The Cheapskate's Guide to Maxing Out Credit Card Rewards

Credit card companies are quietly lowering signup bonuses and eliminating perks. Here’s everything you need to know about the changes so you can keep the freebies coming without spending a fortune.
Illustration of a credit card lifting a heavy barbell by Hunter French
Illustration by Hunter French

News broke at the start of 2019 that sent a cold shiver down the spines of credit card enthusiasts everywhere: banks were pulling back on rewards points. In reality, this has been going on for a while, most notably in 2017 when Chase cut the signup bonus for its Sapphire Reserve card in half. But as the number of people learning how to game the system to score free travel and other perks has grown, card issuers have become even more desperate to stem their losses and figure out a way to curb credit card churning—which involves opening a new account just for the signup bonus, then moving onto the next card with a big bonus offer.


The newly updated American Express Gold Card is the latest example of shrinking signup bonuses. “Instead of giving a 100,000 point signup bonus like the Chase Sapphire Reserve did, they're doing a 25,000 point signup bonus with four points per dollar on everyday dining,” Brian Kelly, founder and CEO of the Points Guy, says.

As someone who churns more than a milkmaid, I’ve been worried about what this means for those of us who rely on rewards points to travel affordably. Signup bonuses of as much as 75,000 points for the Starwood Preferred Guest card for example, are the easiest to collect. So the threat of their decline—or worse, elimination—could have a catastrophic effect on budget travelers like me.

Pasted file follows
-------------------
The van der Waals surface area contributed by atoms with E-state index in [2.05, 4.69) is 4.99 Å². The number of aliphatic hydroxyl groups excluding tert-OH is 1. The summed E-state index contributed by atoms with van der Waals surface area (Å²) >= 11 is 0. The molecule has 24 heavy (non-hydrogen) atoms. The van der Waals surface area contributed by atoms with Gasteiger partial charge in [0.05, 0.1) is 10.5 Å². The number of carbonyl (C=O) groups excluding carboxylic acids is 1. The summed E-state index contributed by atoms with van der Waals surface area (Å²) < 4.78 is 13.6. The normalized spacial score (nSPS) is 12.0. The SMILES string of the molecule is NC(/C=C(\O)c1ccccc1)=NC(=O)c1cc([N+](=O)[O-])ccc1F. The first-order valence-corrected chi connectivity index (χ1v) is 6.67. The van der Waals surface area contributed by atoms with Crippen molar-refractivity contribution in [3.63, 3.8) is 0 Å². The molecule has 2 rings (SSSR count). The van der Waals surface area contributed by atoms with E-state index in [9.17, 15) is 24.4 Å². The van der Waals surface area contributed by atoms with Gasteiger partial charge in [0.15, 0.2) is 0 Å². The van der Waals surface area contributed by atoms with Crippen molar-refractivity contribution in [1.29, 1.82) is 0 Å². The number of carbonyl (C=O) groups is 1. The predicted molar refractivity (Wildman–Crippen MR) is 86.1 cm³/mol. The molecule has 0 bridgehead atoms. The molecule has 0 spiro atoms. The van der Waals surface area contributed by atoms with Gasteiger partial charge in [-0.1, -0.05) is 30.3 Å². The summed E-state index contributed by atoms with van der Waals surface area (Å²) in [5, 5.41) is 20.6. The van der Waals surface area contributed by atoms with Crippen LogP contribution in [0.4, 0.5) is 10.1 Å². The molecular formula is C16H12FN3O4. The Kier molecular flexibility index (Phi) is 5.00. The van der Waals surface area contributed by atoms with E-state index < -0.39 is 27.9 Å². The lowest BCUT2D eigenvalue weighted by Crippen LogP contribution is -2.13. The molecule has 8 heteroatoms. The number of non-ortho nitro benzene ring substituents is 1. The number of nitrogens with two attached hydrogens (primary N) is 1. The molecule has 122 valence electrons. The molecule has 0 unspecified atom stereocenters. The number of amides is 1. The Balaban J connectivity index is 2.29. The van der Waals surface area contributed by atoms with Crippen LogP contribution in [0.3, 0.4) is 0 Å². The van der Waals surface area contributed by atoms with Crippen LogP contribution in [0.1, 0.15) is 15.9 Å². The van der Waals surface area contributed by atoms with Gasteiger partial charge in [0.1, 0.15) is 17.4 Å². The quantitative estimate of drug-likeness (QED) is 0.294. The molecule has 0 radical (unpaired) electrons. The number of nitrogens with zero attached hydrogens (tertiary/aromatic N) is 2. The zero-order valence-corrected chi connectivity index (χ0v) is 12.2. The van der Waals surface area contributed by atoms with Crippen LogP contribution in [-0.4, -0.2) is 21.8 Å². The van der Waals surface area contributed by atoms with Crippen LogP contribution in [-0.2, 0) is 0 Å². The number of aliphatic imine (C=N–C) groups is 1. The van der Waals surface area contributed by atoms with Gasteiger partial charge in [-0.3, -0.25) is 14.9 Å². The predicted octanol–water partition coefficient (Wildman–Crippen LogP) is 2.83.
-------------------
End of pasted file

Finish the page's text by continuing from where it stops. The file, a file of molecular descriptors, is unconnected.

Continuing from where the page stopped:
Thankfully, it’s not looking that dire. “Banks are not going to get rid of rewards points,” assures Matt Schulz, the chief industry analyst at CompareCards. “If they do, there will be folks who say, ‘Well why am I even getting a credit card?’ and banks don’t want that.”

Nonetheless, it is going to become harder to earn points upfront and then bounce. “What we're going to see is credit card issuers trying to give people more reasons to stick around, and give their current customers more bang for their rewards buck,” Schulz says.

That could mean an increase in points earned per dollar spent, as well as loyalty bonuses. “Instead of the big, flashy signup bonuses, we're seeing offers that are more sustainable over time,” says Kimberly Palmer, a credit card expert at NerdWallet.


Despite the changes, “Overall, there are more points than ever before,” Kelly says. You just have to get a bit more creative with how you earn them. So instead of giving up on credit card rewards, it’s time to buckle down and figure out how to squeeze more value out of them. Here are the best strategies:

Keep an eye out for the biggest bonuses

Even if the number of cards with epic signup bonuses does go down, they are not going away. We will now just need to keep a closer eye on the industry to make sure we nab the best deals while they’re hot. Sites like, NerdWallet, CompareCards, and the Points Guy all track the changes religiously, and you’ll also see ads for them if you pay attention. Many of the best bonuses only run for a few months—the current offer for Southwest's Rapid Rewards Plus ends February 11, for example—so timing is everything.

One big catch is that you may not be eligible for signup bonuses even if you get approved for a card. For example, Citi won’t give you a signup bonus if you’ve opened or closed any card from their family in the preceding 24 months. The Points Guy has a great guide to restrictions here that explains the ins and outs for all major card issuers.

Make sure you'll get approved

Even though I have an excellent credit score, I was denied one of the last cards I applied for. Why? I’d opened too many other accounts in the past year. “Be sure to find out if the issuer has a specific policy that limits how many new cards you can open in a period of time, how many cards you can have with them, or if you’re ineligible for the signup bonus because you have a similar card,” Greg McBride, the chief financial analyst at Bankrate.

Chase will deny your application for a new card if you’ve opened more than five accounts from any company or bank in the past 24 months. You may also get denied if your credit score is too low. (CompareCards has a handy list of average credit scores needed to get popular cards.) Getting denied for a card doesn’t hurt your score in and of itself, but applying for any card lowers your score temporarily, so you only want to apply for cards you are sure you will qualify for and pace out your applications.